Alan Dzagoev 22 Midfielder CSKA Moscow
UEFA Euro 2012 ended in disappointment for Dick Advocaat but it had begun in swashbuckling style on opening day. With co-hosts Poland unable to unlock the Greeks, it fell to Russia to ignite the tournament. An entertaining 4-1 victory in Wroclaw did just that and more. Alan Dzagoev, a prodigious young playmaker, thrust himself into the European football mainstream with a performance that coupled accomplished, confident play with two goals more befitting a striker than a fresh-faced number ten.
He was perfectly positioned to smash home Aleksandr Kerzhakov's header when it came back off the post to open the goalscoring, and he killed off the game with a composed finish after being played through on goal by substitute Roman Pavlyuchenko to make it 3-1.
Russia's untimely exit in a painfully tight Group A did little to reduce the inevitable attention drawn to their newly famous star. No sooner had his team been sent packing than some of the Premier League's wealthiest clubs began to express an interest in taking Dzagoev to England. Chelsea and Manchester United were both linked with the CSKA Moscow man by the English media, but it was a switch to North London - red or white - that seemed the likeliest outcome.
Neverthless, Dzagoev remains in Russia and continues to display the attributes that will have kept up the interest in him as the memories of Poland begin to fade. His close control is as good as almost anyone of his age in Europe, and he runs well at pace with the ball at his feet. His passing is a key feature of his game; his range is impressive, and his eye for the lethal final-third pass is sharper than most. At set pieces, Dzagoev's delivery is a constant threat.
So why is it that some Russian football experts are beginning to wonder whether CSKA might have had enough of the jewel in their crown? Dzagoev is a temperamental small town boy seemingly struggling to adjust to life in Moscow and the pressures of being the great footballing hope of an enormous nation. Born in North Ossetia in Southern Russia, he grew up in a community founded on religion and clan culture and is now living a very different life to the one that might have been expected of him.
Dzagoev comes across as a sensitive character with a short fuse, a trait that is beginning to manifest itself on and around the field and have an effect on his reputation. He was suspended last season for swearing at CSKA's coach, Leonid Slutsky, an unsavoury incident that will live long in the collective memory of the club. The red cards this season are already in the plural.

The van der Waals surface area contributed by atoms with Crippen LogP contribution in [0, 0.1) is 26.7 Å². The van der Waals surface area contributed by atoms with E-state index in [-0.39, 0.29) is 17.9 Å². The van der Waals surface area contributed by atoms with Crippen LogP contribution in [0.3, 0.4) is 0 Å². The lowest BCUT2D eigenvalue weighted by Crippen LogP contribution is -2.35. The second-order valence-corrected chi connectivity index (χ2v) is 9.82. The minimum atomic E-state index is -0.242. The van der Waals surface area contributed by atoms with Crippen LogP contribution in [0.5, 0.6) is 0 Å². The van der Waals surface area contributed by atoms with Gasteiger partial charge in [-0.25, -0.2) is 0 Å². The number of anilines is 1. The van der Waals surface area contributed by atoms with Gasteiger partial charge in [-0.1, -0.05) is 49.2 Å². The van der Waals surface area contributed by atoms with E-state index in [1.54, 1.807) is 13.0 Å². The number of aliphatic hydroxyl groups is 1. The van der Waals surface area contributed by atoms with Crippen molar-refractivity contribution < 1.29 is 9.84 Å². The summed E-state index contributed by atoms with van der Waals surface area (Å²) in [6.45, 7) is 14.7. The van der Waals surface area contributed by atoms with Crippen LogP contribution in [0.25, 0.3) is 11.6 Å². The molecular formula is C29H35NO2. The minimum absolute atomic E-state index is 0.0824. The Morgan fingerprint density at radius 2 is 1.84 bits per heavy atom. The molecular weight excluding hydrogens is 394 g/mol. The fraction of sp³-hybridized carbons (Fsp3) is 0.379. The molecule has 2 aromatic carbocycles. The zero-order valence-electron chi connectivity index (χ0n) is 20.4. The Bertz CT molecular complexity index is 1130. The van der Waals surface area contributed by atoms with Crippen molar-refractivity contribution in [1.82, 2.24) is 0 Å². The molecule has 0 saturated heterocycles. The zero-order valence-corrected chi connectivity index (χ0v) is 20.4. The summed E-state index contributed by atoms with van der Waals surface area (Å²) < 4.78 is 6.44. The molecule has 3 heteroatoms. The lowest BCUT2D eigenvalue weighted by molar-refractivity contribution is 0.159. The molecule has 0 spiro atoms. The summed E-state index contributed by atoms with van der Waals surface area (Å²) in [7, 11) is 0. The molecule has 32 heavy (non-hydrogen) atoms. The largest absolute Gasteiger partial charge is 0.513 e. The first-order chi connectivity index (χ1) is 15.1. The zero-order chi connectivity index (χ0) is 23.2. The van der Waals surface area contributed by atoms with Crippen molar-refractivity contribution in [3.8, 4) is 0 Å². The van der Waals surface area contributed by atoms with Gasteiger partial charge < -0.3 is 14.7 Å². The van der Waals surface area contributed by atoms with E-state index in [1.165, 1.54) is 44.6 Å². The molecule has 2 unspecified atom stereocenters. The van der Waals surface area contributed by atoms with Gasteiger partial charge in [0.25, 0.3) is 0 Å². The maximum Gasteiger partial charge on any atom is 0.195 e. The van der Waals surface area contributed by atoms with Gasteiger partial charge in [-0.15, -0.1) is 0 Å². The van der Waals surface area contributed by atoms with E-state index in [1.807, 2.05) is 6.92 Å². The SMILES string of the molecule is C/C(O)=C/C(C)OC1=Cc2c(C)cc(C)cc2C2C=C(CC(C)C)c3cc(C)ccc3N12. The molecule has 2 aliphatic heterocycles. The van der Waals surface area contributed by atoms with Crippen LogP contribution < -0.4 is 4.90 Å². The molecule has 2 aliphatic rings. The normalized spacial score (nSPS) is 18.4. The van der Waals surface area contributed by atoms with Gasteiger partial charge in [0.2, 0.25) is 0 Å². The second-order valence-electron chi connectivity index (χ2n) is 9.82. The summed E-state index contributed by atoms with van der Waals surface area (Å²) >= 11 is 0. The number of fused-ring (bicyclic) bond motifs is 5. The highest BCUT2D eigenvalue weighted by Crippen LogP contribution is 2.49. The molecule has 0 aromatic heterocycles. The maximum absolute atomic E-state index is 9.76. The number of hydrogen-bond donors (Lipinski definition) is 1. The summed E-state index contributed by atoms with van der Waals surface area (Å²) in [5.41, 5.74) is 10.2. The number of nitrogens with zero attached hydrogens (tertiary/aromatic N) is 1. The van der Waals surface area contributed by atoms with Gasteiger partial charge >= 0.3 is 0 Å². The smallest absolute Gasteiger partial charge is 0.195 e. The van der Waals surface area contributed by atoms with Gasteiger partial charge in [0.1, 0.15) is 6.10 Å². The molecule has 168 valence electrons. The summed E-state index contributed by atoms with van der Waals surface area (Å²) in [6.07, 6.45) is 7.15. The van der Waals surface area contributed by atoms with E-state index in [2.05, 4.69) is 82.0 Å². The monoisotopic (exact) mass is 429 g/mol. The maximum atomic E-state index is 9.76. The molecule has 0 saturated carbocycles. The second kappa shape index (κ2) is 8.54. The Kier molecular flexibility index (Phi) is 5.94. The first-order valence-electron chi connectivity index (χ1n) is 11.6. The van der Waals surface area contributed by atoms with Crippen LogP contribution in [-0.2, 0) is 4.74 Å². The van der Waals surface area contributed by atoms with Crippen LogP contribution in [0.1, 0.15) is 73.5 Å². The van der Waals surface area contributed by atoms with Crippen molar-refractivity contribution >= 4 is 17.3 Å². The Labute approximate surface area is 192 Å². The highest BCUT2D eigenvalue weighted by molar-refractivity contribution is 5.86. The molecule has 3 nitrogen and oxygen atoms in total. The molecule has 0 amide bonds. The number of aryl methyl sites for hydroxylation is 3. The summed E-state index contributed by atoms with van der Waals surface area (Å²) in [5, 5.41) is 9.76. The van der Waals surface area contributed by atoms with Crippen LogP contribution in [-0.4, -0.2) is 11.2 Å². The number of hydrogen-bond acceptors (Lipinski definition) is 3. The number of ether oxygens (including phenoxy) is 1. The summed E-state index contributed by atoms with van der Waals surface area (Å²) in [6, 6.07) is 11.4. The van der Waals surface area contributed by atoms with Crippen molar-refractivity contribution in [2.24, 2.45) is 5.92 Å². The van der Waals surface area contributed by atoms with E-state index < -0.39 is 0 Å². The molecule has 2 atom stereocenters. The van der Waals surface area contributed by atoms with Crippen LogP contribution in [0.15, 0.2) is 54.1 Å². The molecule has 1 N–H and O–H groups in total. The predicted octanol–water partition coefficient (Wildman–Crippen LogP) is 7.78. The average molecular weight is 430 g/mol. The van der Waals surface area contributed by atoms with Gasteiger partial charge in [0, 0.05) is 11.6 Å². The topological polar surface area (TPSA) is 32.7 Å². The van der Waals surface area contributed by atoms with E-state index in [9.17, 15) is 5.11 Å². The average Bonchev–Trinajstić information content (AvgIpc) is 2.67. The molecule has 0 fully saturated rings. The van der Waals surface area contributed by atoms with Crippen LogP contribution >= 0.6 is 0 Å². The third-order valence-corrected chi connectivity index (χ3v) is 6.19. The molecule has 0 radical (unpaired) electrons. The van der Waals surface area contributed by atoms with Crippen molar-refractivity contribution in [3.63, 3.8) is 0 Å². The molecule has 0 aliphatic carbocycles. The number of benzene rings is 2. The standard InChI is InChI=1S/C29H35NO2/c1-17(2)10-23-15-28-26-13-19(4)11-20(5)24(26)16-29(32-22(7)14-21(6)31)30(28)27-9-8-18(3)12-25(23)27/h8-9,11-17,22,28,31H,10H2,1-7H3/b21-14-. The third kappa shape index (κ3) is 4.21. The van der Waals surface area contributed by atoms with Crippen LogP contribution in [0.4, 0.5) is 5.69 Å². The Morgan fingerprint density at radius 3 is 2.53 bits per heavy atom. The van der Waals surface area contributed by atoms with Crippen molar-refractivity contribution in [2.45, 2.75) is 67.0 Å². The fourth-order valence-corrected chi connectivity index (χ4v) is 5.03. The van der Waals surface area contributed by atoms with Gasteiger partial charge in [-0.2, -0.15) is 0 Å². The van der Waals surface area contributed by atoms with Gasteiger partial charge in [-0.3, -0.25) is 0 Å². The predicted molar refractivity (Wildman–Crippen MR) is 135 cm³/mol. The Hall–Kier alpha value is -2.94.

The second might just as well been a window into his emotions, resulting from his attack on Dynamo Moscow's former Bristol City and Middlesbrough player Luke Wilkshire. The provocation was a barely over-aggressive tackle, the retaliation swift and unnecessary. Wilkshire's gesture after Dzagoev's dismissal suggested the Russian is suffering from a loose screw, a harsh but understandable assertion. The 22-year-old has the potential to go on to big things in football, but he must ride out this difficult period and rid his game of such unnecessary mistakes.
For all the issues and temperamental reactions to pressure and adversity, Dzagoev's ability continues to shine through, and the important goals are starting to flow. CSKA started the new Russian Premier League season strongly, bettered over the first ten matches only by the wealth of Anzhi Makhachkala and comfortably ahead of inconsistent big spenders Zenit. Dzagoev's brace against Volga laid the foundations for a second half turnaround from 2-0 down to a 3-2 win.
That it was quickly followed by his altercation with Wilkshire is a damning spotlight on the two sides of his game.
"Despite a petulant streak that can rear its head, Dzagoev remains the future of Russian football. His stature has grown at CSKA, but Capello seems to have a misgivings toward his mentality." - Domm Norris (Slavic Football Union)
"After over 200 senior matches for club and country, we might expect Dzagoev to be a little further down the road to fulfilment than he actually is, but this has been a decent year for him. His decisive performances at Euro 2012 showed that he's started to conquer his well-documented big-match nerves, so maybe a move out of his comfort zone at CSKA is something that would help him truly flourish." - Andy Brassell (UEFA, The Independent, BBC)
C+ Exceptional small town prospect with a lot to learn